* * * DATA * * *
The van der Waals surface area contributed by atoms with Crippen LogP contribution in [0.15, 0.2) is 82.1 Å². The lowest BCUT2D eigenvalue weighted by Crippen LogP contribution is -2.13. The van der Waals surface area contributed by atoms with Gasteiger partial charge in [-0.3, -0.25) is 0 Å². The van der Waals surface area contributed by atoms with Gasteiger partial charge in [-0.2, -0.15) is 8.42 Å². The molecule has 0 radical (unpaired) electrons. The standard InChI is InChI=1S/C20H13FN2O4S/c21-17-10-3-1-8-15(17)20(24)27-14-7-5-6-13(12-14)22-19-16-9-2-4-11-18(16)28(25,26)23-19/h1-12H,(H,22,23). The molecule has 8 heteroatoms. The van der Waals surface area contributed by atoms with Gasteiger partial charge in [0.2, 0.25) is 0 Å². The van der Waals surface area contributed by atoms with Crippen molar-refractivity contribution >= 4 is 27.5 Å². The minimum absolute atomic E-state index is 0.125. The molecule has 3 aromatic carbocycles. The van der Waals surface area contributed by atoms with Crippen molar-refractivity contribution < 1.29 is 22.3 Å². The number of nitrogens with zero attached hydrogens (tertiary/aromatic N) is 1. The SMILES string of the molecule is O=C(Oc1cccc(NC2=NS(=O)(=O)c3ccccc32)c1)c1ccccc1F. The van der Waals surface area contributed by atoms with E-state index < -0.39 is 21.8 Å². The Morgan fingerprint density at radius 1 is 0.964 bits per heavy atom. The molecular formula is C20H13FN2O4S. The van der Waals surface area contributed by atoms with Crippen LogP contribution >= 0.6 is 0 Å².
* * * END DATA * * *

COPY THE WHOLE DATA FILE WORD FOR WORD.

The van der Waals surface area contributed by atoms with Crippen LogP contribution in [0.15, 0.2) is 82.1 Å². The lowest BCUT2D eigenvalue weighted by Crippen LogP contribution is -2.13. The van der Waals surface area contributed by atoms with Gasteiger partial charge in [-0.3, -0.25) is 0 Å². The van der Waals surface area contributed by atoms with Gasteiger partial charge in [-0.2, -0.15) is 8.42 Å². The molecule has 0 radical (unpaired) electrons. The standard InChI is InChI=1S/C20H13FN2O4S/c21-17-10-3-1-8-15(17)20(24)27-14-7-5-6-13(12-14)22-19-16-9-2-4-11-18(16)28(25,26)23-19/h1-12H,(H,22,23). The molecule has 8 heteroatoms. The van der Waals surface area contributed by atoms with Gasteiger partial charge in [0.2, 0.25) is 0 Å². The van der Waals surface area contributed by atoms with Crippen molar-refractivity contribution >= 4 is 27.5 Å². The minimum absolute atomic E-state index is 0.125. The molecule has 3 aromatic carbocycles. The van der Waals surface area contributed by atoms with Crippen molar-refractivity contribution < 1.29 is 22.3 Å². The number of nitrogens with zero attached hydrogens (tertiary/aromatic N) is 1. The SMILES string of the molecule is O=C(Oc1cccc(NC2=NS(=O)(=O)c3ccccc32)c1)c1ccccc1F. The van der Waals surface area contributed by atoms with E-state index < -0.39 is 21.8 Å². The Morgan fingerprint density at radius 1 is 0.964 bits per heavy atom. The molecular formula is C20H13FN2O4S. The van der Waals surface area contributed by atoms with Crippen LogP contribution >= 0.6 is 0 Å².